Wander outdoors if you can and let the anomalies pull you into their realm. I promise, your eyes and your mind will be opened to so many wonders that you’ll resist the urge to move along for so enamored will you be by your finds. Slow down and look and be wowed.
May it begin with an oval-shaped structure sitting atop a tree stump and filled, curiously, with a red maple samara, the latter’s own shape a decaying, many-veined wing.
Creating an oval by touching your thumb to your pointer finger, may you know the size of this leafy building created to protect a luna moth’s cocoon. Sadly, it seems, the pupal stage that had started life within had been predated. Still, the structure adds a lesson–to notice one that reminded me of an oak apple gall, but wasn’t because of its shape being more oval than round and much tougher than the gall’s papery construction. If you are like me, you’ll need to stick that in the back of your mind the next time you encounter such.
And then may you encounter one whom you know well, but still, each time you greet the Striped Maple twig and bud a sense of awe simply overwhelms you because of its striking beauty demonstrated in the pattern of leaf and bundle scars topped by growth rings over and over again.
As your eyes tune in, may you notice another who is easily overlooked for its diminutive size and may it remind you of work upon the ceilings of cathedrals that is oft under appreciated for so few can view. Each time you come to recognize the tiny, magenta blossoms of Beaked Hazelnut, may you celebrate their existence matched by your noticing.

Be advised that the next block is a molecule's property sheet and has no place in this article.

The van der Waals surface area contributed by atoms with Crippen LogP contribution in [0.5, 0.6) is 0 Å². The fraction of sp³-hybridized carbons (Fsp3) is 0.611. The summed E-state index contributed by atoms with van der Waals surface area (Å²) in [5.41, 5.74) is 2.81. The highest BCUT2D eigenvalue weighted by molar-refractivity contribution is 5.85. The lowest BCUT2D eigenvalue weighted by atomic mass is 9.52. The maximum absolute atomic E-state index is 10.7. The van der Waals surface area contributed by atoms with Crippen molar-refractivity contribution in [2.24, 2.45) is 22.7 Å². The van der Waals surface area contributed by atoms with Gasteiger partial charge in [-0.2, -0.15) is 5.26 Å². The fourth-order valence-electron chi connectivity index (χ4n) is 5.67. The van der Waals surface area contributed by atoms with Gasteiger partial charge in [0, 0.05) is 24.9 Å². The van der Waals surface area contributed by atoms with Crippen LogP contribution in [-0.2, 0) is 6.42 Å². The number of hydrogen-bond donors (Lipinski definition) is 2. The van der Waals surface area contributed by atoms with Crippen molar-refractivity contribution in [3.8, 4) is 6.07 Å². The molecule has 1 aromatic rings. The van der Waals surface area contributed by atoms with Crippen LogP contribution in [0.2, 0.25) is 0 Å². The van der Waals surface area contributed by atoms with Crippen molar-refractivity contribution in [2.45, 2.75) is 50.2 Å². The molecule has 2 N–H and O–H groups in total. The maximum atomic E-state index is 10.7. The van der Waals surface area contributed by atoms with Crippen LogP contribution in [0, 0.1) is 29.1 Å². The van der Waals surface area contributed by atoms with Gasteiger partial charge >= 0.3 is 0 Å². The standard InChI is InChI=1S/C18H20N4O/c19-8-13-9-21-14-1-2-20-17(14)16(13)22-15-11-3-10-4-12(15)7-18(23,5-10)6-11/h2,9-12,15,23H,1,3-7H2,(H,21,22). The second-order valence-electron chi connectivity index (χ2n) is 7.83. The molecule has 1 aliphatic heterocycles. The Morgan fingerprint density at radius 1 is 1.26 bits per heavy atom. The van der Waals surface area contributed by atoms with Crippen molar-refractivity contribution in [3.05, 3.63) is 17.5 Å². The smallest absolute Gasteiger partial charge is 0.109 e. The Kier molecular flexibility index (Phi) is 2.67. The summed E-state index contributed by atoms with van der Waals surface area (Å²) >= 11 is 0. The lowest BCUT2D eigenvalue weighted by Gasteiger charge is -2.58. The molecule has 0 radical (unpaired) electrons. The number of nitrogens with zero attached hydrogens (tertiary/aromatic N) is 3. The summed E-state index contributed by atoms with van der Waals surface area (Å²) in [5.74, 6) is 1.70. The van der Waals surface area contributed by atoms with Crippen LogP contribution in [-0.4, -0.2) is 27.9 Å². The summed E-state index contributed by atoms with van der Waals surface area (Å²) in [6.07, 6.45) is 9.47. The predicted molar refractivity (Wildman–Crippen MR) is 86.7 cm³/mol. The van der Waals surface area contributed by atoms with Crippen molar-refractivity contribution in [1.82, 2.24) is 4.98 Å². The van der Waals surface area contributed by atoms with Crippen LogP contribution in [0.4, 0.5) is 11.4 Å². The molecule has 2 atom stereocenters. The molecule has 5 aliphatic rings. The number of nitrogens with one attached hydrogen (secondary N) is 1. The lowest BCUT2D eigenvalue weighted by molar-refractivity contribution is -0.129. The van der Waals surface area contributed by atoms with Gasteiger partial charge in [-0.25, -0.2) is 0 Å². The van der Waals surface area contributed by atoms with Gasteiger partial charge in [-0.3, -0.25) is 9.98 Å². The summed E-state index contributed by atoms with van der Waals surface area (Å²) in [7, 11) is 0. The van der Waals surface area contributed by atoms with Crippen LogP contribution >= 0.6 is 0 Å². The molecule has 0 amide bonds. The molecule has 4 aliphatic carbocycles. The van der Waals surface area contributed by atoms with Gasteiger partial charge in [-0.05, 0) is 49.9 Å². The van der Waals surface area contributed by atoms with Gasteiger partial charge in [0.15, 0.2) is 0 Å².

With your awareness of the hazelnut’s flowers, may you be equally wowed by the occasional presentation of last year’s fruits, beaked as they are.
In the midst of your adventure may you meet a slab that poses a story featuring warriors of the past and may you have fun recreating the saga by letting your imagination flow. What happened here?
And just when you are thinking that there can’t be anything else to spy, may you suddenly spot the barrel-shaped egg cases of Wheel Bugs and wonder who lives within–Ambush Bug or Assassin? What you may know for sure is that the residents are Hemiptera or True Bugs.
Walking five more steps before stopping to wonder again, and then five more and so it goes, may you stumble upon a tussock moth cocoon with life formulating within and consider its possibilities–perhaps a White-marked Tussock Moth?
Next, may a long silky string with a cocoon swaying at the bottom capture your attention.
As you peer within, may you spy a Prometha Moth peering out.
May your viewing opportunities be enhanced by others who also look, including the Six-spotted Fishing Spider, who’s six spots are hidden below its upper abdomen that features twelve.
As you continue to develop an understanding may a forked tongue sniff you out as you sniff the snake out.
In the end, may it not be an end. May it be a beginning. May you live under the bubbles and give thanks that to your bubble are attached so many others as you share a brain.
I speak for myself when I say that I appreciate those who answer my questions as Anthony Underwood did today with my many insect photos (and others have done as well on a variety of topics) and I equally welcome your questions about what you are seeing. We may all live under a bubble, but may our bubbles continue to be connected.